Sights and Sounds of Summer in the South

It’s January 17th, and we’re in Christchurch, New Zealand—about as far south of the equator as Rutgers is north of it. If you were holding a globe in your hands and looking at New Jersey, Christchurch would be all the way around the other side, near your pinky fingers.

All that you’ve learned about the Southern Hemisphere gets put into practice here: Early January is midsummer and we’re sweating in 90 degree heat. Cicadas are humming, birds are hopping around the lawns feeding newly fledged chicks, and gardens are in full bloom. If you watched a sundial, you’d see the shadow move counterclockwise instead of clockwise, and the sun is always off to the north of us.

Despite the heat, we spent the afternoon diving into our Extreme Cold Weather gear. Tomorrow we’ll be at 77 degrees south, where midsummer heat means 32 Fahrenheit, not 32 Celsius. By mid-February, when the expedition ends, it could be a lot colder than that—so we better make sure our gear fits.

As it turned out, we didn’t even get to take off, but it was because the weather has been too warm, not too cold. There’s no flat ground around McMurdo Station, so planes land on runways made on the sea ice. Recent above-freezing temperatures in McMurdo had left the ice slushy, wet, and too dangerous to attempt landing such a large plane. In a strange twist from normal, we’re actually going to wait until the coldest part of the day and hope that the runway ices up before we try to land. We’ll be taking off at 11 p.m. tonight and landing around 4 in the morning.

Soon after we arrive we’ll board our ship, the Nathaniel B. Palmer, where the expedition scientists will be hard at work getting their equipment installed so that we can get under way.

For now, we’ll soak up as much summer as we can. Here’s a recording to give you a sense of what it’s like to fly into New Zealand and emerge into the middle of summer. Listen closely, and you’ll hear a flight attendants’ greeting (in a pleasant New Zealand accent), a Christchurch tram heading into town, a group of Japanese taiko drummers giving an exhibition in the town square, a cicada with an incredible sense of rhythm, and the sweet, haphazard song of a bellbird, which is common in New Zealand but lives nowhere else in the world.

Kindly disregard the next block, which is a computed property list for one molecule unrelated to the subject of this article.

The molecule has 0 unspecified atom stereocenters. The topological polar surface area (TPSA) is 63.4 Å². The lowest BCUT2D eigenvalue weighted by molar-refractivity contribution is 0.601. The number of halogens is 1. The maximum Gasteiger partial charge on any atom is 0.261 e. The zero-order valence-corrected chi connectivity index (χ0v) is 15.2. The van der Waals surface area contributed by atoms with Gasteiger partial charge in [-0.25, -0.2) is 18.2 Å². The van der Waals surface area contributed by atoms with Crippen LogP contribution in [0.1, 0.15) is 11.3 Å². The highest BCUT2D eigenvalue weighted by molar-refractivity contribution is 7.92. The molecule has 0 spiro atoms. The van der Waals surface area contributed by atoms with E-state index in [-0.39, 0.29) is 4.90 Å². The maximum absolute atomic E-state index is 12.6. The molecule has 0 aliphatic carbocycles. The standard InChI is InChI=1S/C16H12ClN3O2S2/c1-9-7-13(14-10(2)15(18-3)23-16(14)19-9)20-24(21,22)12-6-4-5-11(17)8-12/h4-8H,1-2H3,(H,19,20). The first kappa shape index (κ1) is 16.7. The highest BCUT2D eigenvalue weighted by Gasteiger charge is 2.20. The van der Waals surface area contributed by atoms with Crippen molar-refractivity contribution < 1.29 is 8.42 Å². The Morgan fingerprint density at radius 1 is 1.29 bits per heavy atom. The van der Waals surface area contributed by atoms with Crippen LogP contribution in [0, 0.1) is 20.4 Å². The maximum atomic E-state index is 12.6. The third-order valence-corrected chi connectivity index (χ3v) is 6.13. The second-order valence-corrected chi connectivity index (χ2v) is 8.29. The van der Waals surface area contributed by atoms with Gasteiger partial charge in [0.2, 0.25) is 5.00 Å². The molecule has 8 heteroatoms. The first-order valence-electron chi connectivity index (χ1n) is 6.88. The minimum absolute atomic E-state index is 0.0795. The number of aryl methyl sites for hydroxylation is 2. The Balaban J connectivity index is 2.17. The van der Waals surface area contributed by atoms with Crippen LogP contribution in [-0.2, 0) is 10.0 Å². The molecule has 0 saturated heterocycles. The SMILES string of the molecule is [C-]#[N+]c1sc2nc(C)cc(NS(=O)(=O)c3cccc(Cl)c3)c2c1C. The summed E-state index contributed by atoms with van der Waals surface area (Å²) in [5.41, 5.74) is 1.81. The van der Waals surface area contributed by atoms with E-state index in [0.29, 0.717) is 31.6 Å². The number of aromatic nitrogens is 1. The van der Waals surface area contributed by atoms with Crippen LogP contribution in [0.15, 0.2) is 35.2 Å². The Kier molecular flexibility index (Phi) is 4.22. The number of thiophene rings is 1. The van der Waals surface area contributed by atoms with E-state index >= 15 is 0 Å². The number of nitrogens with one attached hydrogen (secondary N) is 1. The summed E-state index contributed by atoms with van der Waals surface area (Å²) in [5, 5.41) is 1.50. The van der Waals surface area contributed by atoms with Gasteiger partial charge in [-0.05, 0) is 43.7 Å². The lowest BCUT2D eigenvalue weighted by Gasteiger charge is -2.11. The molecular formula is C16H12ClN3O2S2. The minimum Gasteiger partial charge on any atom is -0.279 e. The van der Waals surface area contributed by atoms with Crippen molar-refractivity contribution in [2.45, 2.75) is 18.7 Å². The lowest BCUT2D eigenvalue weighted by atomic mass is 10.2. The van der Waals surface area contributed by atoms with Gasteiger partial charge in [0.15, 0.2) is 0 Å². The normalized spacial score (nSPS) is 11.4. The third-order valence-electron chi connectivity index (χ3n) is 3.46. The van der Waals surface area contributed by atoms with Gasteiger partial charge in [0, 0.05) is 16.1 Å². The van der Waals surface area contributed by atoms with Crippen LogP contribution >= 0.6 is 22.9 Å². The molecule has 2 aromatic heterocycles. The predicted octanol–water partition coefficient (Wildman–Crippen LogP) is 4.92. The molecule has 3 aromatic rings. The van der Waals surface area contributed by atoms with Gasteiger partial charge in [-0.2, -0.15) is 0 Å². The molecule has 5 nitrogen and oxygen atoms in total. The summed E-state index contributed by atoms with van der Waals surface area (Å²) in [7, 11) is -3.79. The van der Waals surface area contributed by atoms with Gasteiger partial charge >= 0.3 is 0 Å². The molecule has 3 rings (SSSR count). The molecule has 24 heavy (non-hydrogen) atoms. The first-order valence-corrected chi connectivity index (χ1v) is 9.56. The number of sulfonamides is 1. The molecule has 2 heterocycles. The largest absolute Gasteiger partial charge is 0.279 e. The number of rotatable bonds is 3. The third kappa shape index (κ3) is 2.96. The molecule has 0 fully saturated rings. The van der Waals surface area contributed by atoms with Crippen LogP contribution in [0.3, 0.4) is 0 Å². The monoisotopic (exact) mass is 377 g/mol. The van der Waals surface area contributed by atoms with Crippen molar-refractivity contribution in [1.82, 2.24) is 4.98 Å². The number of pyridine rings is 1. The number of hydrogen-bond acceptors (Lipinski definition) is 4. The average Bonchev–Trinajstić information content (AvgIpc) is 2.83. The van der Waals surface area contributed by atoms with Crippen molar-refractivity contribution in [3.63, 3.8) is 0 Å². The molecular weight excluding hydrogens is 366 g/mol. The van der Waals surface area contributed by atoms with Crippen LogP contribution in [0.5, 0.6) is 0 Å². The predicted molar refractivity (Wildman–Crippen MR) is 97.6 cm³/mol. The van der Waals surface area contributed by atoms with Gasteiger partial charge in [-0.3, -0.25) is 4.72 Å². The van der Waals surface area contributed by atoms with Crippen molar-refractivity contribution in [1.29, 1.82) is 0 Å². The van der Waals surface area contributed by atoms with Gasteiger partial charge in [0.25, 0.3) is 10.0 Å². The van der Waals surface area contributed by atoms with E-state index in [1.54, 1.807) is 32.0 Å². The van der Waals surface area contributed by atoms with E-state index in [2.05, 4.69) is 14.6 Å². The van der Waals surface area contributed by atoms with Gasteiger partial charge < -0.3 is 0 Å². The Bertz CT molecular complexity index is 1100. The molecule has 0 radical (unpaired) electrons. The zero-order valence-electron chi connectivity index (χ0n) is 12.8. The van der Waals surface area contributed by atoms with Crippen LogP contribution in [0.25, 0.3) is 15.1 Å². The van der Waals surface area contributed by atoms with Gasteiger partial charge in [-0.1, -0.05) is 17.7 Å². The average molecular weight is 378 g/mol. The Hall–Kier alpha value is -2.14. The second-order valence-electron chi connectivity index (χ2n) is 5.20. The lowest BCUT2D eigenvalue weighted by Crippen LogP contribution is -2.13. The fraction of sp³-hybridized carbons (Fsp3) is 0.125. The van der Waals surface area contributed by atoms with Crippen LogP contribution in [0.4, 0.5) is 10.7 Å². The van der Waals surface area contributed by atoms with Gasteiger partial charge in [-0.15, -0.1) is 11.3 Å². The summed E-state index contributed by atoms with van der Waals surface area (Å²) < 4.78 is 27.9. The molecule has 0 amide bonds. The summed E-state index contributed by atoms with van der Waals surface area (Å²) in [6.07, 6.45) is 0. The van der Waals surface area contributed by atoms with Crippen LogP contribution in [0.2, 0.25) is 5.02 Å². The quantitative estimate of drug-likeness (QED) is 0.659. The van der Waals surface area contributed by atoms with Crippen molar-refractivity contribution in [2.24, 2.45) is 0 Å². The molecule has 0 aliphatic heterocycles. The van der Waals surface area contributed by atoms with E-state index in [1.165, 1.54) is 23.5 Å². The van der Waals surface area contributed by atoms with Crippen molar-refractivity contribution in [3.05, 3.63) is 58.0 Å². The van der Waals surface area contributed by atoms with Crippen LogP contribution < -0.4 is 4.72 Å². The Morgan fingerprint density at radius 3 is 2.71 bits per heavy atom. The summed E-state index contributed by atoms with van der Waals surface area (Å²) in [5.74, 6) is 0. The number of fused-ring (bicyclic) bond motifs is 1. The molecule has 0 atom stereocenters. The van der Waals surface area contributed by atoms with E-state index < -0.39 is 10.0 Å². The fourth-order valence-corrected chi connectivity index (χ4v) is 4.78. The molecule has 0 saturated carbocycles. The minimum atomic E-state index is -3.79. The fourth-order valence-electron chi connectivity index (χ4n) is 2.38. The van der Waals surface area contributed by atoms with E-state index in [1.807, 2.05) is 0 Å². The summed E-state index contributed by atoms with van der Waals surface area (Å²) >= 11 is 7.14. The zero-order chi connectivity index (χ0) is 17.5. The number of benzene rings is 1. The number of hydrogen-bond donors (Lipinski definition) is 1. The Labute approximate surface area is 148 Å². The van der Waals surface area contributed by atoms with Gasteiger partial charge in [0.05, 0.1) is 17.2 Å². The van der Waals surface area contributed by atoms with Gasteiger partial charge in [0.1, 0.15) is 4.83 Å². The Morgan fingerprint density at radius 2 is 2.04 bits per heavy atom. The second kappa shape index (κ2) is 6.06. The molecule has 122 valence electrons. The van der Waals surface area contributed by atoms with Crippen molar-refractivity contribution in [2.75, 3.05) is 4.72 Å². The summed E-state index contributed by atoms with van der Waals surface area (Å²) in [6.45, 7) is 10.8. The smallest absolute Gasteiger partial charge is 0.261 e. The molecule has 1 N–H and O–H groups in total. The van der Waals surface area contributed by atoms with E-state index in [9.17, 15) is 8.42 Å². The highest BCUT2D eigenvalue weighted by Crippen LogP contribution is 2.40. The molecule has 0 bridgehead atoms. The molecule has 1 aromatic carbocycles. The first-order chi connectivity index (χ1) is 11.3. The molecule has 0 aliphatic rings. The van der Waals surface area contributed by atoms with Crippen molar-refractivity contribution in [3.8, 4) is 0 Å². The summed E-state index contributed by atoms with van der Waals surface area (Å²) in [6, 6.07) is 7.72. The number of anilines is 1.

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And for teachers, you may be interested in exploring this map of the Ross Sea expedition of 1841. Almost exactly 160 years ago, Captain James Clark Ross explored this area in two 100-foot sailing boats—an incredible adventure that seems almost impossible by today’s standards. The map includes excerpts from Captain Ross’s journals and offers another way for you to get to know the Ross Sea. In a few days, we’ll be sailing these exact same waters.

We encourage you to follow us on Facebook—you’ll get notified when new posts are up, and you’ll see extra updates and photos from Chris and me during the day.

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About Hugh Powell

Hugh is a staff writer at the Cornell Lab of Ornithology and is on special assignment with the Rutgers University Institute of Marine and Coastal Sciences. He has previously written for the Woods Hole Oceanographic Institution.

5 Responses to “Sights and Sounds of Summer in the South”

  1. Thanks for the beautiful pictures! They’re a great addition to your blog. I so appreciate the details you’ve included. We all wish Ashley Needham success in his quarter campaign. I cringe when I think of how cold you’ll soon be. We’ll be here ~ waiting to hear from you and hoping you have a wonderful adventure. ~Ms. Dunbar, Sea Girt School

  2. i was wondering why you guys cant bring pets with you on this amazing journey

  3. Laura, Thanks for the warm thoughts!
    Ricky, we can’t bring pets because Antarctica is a place like nowhere else – it has no native amphibians, reptiles, or mammals (except seals and whales). The only plants are a few lichens and aquatic mosses, and the birds are limited to two species of penguins, two petrels (a kind of seabird), and skuas (a kind of large, brown gull.) It wouldn’t be an enjoyable place for a pet, and having animals here could endanger the fragile balance of this unspoiled ecosystem. The early explorers brought ponies and dogs with them to help haul their sledges. But the dogs often got loose and attacked the penguins (or the curious penguins walked up to them) – not something we want to let happen. Better to leave the pets at home and look forward to seeing them when we get back.

  4. Why is you’r boat named the Nathaniel B. Palmer?

    • Hi Skyler. Nathaniel B. Palmer was a sailor and shipbuilder who lived from 1799 to 1877. He was from Connecticut. He became a successful ship captain and spent many years hunting seals and whales, which back in the nineteenth century was a big business. He was one of the first people to set eyes on the continent of Antarctica. Over on the other side of the continent, near the northern tip of the Antarctic Peninsula, there’s a small U.S. research station that is also named for him.

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